VueJs Amsterdam is one of the biggest Vue conferences. It comprises one day of FrontEndDeveloperLove and two days of Vue talks. In the second part of this series, get to know more about the event and what great speakers presented.
This is the second part of a series recapping the conference - see the first part of the recap here.
Personally, I don’t use Angular, as Vue and React do the job well enough for me. However, I still found this talk quite interesting, as nice and useful animations can be great to improve user experience no matter the framework.
Nevertheless, it is important not to overdo it and put too many animations that could distract and frustrate. Animations can enrich user experience when used for decoration, during micro interactions, showing loading progress, or clarifying steps or state in an application, but they should feel natural.
Elena showed a few examples of animations with use of Angular Material, SVG, RxJS and Angular Animations.
The first animation is a decorative animation which reacts to micro interaction. We have a pair of eyes which with use of animation imitate looking around when moving a cursor. Animation as such shows immediate effect to an action performed by a user
The next example is a progression animation. It turns a button into a line, which shows progression state. It can be used to make user aware that something is happening in the background and how long it still might take for an action to complete.
This example shows how easy it is to control animation state as well as how it can be reused for multiple elements.
Elena ended her talk with underlining that animations and interactions should feel natural.
Webpack is one of the most popular tools in the modern front-end development workflow. It is a module bundler which has much more to offer than just that, thanks to hundreds of plugins available. The current version of webpack is 4, and Sean Larkin’s talk was not only about new features of the next version – webpack 5 – but also explained how webpack works under the hood.
Webpack is using a plugin system for extending functionality. As Sean explained, the next version will be a boring version update, as it will not involve any major breaking changes for users. Most of the changes are internal, but what is intriguing is the fact that build times will be up to 98% faster. This is an extreme improvement over webpack 4, especially for large projects. It is possible thanks to a new caching algorithm that will be introduced in the next version.
Other changes to webpack include removal of deprecated features in webpack 5. This change can affect plugin writers, and when upgrading to a newer version it is important to ensure deprecated features are not used.
As a developer who is using webpack in almost every project, I am looking forward to the next release as I can tell from experience that production builds can take quite some time.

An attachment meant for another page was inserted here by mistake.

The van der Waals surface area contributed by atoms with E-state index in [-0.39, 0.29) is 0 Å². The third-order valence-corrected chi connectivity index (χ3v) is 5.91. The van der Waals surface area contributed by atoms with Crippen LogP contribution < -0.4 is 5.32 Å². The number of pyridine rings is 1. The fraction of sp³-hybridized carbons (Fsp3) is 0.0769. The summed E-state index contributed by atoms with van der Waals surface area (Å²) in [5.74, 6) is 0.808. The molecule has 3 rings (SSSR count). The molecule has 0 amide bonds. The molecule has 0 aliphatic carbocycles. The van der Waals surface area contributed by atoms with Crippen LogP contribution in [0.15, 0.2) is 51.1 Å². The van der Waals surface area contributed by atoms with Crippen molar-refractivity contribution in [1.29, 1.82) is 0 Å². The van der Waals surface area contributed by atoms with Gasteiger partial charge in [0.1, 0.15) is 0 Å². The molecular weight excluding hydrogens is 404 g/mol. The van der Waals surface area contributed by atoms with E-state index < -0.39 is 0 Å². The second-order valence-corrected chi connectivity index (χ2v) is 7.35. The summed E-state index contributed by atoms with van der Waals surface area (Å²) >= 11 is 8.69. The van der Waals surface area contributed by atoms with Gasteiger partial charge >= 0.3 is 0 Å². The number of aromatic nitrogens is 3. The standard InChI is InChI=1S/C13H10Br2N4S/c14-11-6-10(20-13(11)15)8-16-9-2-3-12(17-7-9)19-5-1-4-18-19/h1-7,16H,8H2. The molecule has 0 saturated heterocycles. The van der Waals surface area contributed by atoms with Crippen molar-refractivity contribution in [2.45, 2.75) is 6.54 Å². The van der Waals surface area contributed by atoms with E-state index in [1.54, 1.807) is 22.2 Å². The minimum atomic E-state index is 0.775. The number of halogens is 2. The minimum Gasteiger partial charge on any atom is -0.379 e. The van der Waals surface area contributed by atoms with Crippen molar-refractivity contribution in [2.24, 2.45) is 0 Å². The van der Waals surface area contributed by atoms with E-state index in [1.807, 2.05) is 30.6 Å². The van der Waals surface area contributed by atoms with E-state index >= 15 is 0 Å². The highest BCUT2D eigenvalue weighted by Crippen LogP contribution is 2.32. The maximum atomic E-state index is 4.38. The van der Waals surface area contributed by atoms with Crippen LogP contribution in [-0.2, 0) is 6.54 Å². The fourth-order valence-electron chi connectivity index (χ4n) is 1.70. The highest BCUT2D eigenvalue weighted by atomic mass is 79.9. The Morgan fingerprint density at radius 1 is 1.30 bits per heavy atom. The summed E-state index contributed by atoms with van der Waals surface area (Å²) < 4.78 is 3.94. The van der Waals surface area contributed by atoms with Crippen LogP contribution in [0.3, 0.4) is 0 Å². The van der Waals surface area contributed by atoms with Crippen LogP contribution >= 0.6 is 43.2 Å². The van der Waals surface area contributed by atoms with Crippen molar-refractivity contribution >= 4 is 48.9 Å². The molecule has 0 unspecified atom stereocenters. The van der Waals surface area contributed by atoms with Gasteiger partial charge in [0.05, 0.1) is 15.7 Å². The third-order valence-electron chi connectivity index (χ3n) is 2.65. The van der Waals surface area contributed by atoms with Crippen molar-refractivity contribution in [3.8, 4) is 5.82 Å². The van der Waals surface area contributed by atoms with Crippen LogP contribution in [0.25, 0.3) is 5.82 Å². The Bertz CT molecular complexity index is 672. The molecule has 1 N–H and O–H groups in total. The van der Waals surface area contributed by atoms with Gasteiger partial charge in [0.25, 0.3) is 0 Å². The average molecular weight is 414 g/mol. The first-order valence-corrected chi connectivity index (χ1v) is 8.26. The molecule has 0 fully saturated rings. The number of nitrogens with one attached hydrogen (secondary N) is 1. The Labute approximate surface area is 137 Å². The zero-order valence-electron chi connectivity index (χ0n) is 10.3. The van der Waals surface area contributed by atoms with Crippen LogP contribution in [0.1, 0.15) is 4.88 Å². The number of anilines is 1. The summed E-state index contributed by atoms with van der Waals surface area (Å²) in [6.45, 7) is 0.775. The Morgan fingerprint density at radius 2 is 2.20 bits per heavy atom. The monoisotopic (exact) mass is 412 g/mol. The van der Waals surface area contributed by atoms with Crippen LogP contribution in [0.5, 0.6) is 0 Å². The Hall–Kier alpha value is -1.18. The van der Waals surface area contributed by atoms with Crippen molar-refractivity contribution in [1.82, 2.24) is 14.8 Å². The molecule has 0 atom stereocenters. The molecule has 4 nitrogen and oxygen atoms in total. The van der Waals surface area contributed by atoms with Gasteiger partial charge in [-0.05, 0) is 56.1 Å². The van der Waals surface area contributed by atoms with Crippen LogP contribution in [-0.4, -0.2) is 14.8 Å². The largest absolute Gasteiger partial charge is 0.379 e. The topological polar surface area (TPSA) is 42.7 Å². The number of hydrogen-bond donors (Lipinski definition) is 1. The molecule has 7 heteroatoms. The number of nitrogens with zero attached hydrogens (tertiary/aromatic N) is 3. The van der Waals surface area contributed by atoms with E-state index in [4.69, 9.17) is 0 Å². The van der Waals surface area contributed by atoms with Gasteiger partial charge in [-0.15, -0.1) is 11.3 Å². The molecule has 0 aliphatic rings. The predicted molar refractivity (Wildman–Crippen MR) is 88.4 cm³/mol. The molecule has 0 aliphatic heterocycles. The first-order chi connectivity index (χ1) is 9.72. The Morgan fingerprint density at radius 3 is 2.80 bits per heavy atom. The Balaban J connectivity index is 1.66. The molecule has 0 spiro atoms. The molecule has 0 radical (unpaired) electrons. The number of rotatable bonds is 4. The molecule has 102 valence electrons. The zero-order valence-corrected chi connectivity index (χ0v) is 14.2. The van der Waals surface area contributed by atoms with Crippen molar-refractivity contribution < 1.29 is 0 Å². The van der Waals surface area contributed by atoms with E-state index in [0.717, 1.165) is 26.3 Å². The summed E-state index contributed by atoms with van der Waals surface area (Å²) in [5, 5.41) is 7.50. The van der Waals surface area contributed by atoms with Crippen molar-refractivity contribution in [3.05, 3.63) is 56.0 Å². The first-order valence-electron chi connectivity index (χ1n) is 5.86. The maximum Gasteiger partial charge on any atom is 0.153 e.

Microfrontends are an interesting idea derived from the microservices architectural pattern. Architectural decisions have an impact on the future, as they affect developers, users and business. Bad decisions can result in loss of time and money. Therefore, it is important to take into consideration a lot of aspects when building software.
To be honest, before this conference I only heard about microfrontends once, a few months earlier when going through my usual list of newsletters. It seems like an interesting idea, but I think that it needs a bit more time. Microfrontends is a new thing in the front-end development world and has not gotten high traction yet.
Ana’s and Sherry’s talk involved explanation of Web Components and how they can be used in an Angular application. Web Components are very interesting features, as they allow creation of reusable and framework-agnostic custom elements that can be imported and used directly in HTML files.
If you are interested in how compatible various frameworks are with Web Components, you can check out this link – https://custom-elements-everywhere.com/.
Web Components comprise three main features – HTML template, Custom Elements, and Shadow DOM. These unfortunately are not supported in all browsers. Polyfills are available, but some features might not work exactly in the same way. More about Web Components support across browsers over here – https://caniuse.com/#search=web components.
After an introduction to Web Components, Ann and Sherry continued to showcase how Web Components can be created and implemented while using an example app called Sherry’s Berries.
That's all for now on VueJS Amsterdam. If you were there too, feel free to add your thoughts about the conference in the comments below.
Want to learn about creating great user interfaces with Vue? Check out Kendo UI for Vue, our complete UI component library that allows you to quickly build high-quality, responsive apps. It includes all the components you’ll need, from grids and charts to schedulers and dials.
Thomas Findlay is a web and mobile developer, mentor, technical writer and consultant with almost six years of experience. He specializes in frontend web technologies including Vue.js, React.js, React Native for mobile applications, along with backend: PHP, Laravel, Python, Flask, Node.js and Express.js. Thomas has designed and developed websites and mobile applications for individuals and small and large businesses. Learn more about Thomas at https://www.codementor.io/thomas478
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